Altogether Leo was in a miserable state; and, to add to his misery, his wife turned against him. The sight of his mangy coat and bloodshot eyes, not to speak of the sore, drooping mouth, filled her with disgust, and she growled fiercely whenever he came near her.
In vain he brought her food to eat; but the food was always dead Kaffir, and she would not touch it.
She appeared, too, to turn against the cubs, and, instead of fondling and caressing them as formerly, kept them aloof and chastised them severely with her heavy paws whenever they came too near.
Soon after this one of the cubs died, and Leo’s grief was painful to witness. He licked it all over, put his huge paw on it, and turned it from one side to the other, uttering queer little sounds all the time, and, when he found it would neither move nor respond to his caresses, gave a prolonged howl of misery which struck terror into his wife’s heart.
She had had enough of it by this time; she disliked a mangy husband and scrofulous children, and so the next evening quietly took her departure to some other place where the surroundings were more congenial.
Leo tottered back to his lair that night with staggering, uneven steps to find his wife had gone and that his last remaining cub had just died.
With a cry of pain, something between a roar and a deep growl, Leo stretched himself over the two little, dead bodies of his children and pined and fretted away.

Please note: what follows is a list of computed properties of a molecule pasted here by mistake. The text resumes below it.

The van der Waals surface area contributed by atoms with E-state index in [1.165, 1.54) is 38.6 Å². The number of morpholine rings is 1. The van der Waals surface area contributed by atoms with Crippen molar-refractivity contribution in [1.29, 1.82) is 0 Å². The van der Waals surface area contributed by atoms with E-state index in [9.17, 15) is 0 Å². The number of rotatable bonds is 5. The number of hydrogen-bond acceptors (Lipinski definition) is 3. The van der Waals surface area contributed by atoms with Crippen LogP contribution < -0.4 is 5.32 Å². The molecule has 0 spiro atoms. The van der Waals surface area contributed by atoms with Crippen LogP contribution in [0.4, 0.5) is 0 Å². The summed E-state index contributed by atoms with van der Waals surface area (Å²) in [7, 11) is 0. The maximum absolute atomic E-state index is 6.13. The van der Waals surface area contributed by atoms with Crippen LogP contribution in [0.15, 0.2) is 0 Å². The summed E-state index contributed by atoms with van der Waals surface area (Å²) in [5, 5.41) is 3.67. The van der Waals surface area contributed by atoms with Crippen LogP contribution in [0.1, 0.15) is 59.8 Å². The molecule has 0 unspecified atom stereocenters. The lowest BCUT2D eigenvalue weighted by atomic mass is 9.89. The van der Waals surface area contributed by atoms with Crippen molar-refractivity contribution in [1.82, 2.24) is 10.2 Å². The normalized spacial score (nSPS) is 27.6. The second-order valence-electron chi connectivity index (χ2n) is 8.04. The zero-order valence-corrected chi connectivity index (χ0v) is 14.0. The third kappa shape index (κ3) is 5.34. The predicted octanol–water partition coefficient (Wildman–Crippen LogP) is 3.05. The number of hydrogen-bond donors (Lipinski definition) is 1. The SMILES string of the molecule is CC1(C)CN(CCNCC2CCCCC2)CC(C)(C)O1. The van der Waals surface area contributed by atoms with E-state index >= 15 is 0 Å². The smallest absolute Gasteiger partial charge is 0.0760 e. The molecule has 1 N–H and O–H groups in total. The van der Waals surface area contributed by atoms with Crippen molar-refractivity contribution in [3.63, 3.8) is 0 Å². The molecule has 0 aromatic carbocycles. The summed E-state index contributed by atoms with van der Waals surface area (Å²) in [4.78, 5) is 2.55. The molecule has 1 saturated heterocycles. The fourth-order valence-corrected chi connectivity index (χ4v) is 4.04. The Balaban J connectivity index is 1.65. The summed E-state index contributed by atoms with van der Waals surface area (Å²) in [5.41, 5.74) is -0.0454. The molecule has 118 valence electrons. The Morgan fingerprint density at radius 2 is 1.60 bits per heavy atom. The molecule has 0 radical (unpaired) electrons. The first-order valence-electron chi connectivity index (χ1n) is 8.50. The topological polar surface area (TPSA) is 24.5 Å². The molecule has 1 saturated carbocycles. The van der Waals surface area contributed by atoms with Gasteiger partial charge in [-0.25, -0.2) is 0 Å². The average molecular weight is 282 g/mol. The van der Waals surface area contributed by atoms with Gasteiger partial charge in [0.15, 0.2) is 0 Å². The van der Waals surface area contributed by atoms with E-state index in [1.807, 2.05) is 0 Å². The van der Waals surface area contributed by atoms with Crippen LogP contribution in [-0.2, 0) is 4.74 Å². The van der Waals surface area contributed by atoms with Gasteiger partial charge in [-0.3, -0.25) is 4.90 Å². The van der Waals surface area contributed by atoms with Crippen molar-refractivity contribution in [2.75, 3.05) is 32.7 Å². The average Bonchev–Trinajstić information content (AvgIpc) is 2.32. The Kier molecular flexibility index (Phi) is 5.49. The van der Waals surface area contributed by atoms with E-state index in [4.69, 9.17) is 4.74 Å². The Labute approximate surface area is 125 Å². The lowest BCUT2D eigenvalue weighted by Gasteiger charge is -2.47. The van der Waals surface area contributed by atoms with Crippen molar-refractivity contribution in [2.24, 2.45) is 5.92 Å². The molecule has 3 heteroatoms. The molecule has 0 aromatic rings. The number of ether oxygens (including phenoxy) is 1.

He no longer went for food, not even for Kaffirs, and the villagers and animals in the neighborhood wondered what had become of him, and whether his absence meant some fresh daring on his part.
But there was no more daring for Leo. From the time he laid his long, warm body over the cold forms of his children he never rose again.
For three days he lay there, doing his best to bring them back to life; but on the third day his great head, with what remained of its magnificent beauty, sank for the last time on his heavy paws, and Leo, the king of lions, was dead.
And so this grand, strong, noble animal lost his life through eating human flesh, which he knew quite well he ought not to touch.
On one of the craggy heights of the Alpine mountains, in Switzerland, Chaffer stood, one fine, clear day in October, looking out over the landscape, and wondering what he should do and where he should go.
For, sad to relate, he had just been turned out of the herd by an old chamois, who considered that he and those of his own age had a better right there than some of the young males. So, with a few others, Chaffer had been driven off, but not until he had made a good fight for it. He was fairly strong, and did not at all relish getting the worst of anything, but he was young yet and knew his time was coming— the time when he would drive that old chamois out of the herd far quicker than he had been driven, and get the best of him in more ways than one.